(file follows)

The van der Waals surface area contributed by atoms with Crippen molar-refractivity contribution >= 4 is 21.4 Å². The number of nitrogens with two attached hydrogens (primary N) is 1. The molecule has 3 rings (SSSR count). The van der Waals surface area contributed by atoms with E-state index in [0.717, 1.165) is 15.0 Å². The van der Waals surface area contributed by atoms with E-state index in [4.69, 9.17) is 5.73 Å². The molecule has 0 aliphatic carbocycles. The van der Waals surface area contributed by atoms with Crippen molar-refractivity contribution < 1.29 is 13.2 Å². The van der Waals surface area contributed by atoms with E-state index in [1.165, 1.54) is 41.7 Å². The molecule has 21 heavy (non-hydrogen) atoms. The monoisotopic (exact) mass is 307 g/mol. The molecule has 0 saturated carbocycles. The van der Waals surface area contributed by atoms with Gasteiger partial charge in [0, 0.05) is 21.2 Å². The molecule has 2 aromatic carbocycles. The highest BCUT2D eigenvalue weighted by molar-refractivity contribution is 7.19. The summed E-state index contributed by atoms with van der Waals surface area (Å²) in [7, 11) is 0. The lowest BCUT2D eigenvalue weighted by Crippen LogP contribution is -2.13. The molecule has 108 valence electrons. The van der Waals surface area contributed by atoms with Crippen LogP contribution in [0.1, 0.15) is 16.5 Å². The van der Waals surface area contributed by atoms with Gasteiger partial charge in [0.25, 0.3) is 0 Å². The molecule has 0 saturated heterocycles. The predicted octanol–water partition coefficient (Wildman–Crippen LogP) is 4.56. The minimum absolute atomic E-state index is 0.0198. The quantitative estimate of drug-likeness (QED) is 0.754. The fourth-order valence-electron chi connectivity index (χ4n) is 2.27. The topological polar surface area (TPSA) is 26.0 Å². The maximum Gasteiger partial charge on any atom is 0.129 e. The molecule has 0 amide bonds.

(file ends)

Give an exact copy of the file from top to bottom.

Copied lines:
The van der Waals surface area contributed by atoms with Crippen molar-refractivity contribution >= 4 is 21.4 Å². The number of nitrogens with two attached hydrogens (primary N) is 1. The molecule has 3 rings (SSSR count). The van der Waals surface area contributed by atoms with E-state index in [0.717, 1.165) is 15.0 Å². The van der Waals surface area contributed by atoms with E-state index in [4.69, 9.17) is 5.73 Å². The molecule has 0 aliphatic carbocycles. The van der Waals surface area contributed by atoms with Crippen molar-refractivity contribution < 1.29 is 13.2 Å². The van der Waals surface area contributed by atoms with E-state index in [1.165, 1.54) is 41.7 Å². The molecule has 21 heavy (non-hydrogen) atoms. The monoisotopic (exact) mass is 307 g/mol. The molecule has 0 saturated carbocycles. The van der Waals surface area contributed by atoms with Gasteiger partial charge in [0, 0.05) is 21.2 Å². The molecule has 2 aromatic carbocycles. The highest BCUT2D eigenvalue weighted by molar-refractivity contribution is 7.19. The summed E-state index contributed by atoms with van der Waals surface area (Å²) in [7, 11) is 0. The lowest BCUT2D eigenvalue weighted by Crippen LogP contribution is -2.13. The molecule has 108 valence electrons. The van der Waals surface area contributed by atoms with Crippen LogP contribution in [0.1, 0.15) is 16.5 Å². The van der Waals surface area contributed by atoms with Gasteiger partial charge in [0.25, 0.3) is 0 Å². The molecule has 0 saturated heterocycles. The predicted octanol–water partition coefficient (Wildman–Crippen LogP) is 4.56. The minimum absolute atomic E-state index is 0.0198. The quantitative estimate of drug-likeness (QED) is 0.754. The fourth-order valence-electron chi connectivity index (χ4n) is 2.27. The topological polar surface area (TPSA) is 26.0 Å². The maximum Gasteiger partial charge on any atom is 0.129 e. The molecule has 0 amide bonds.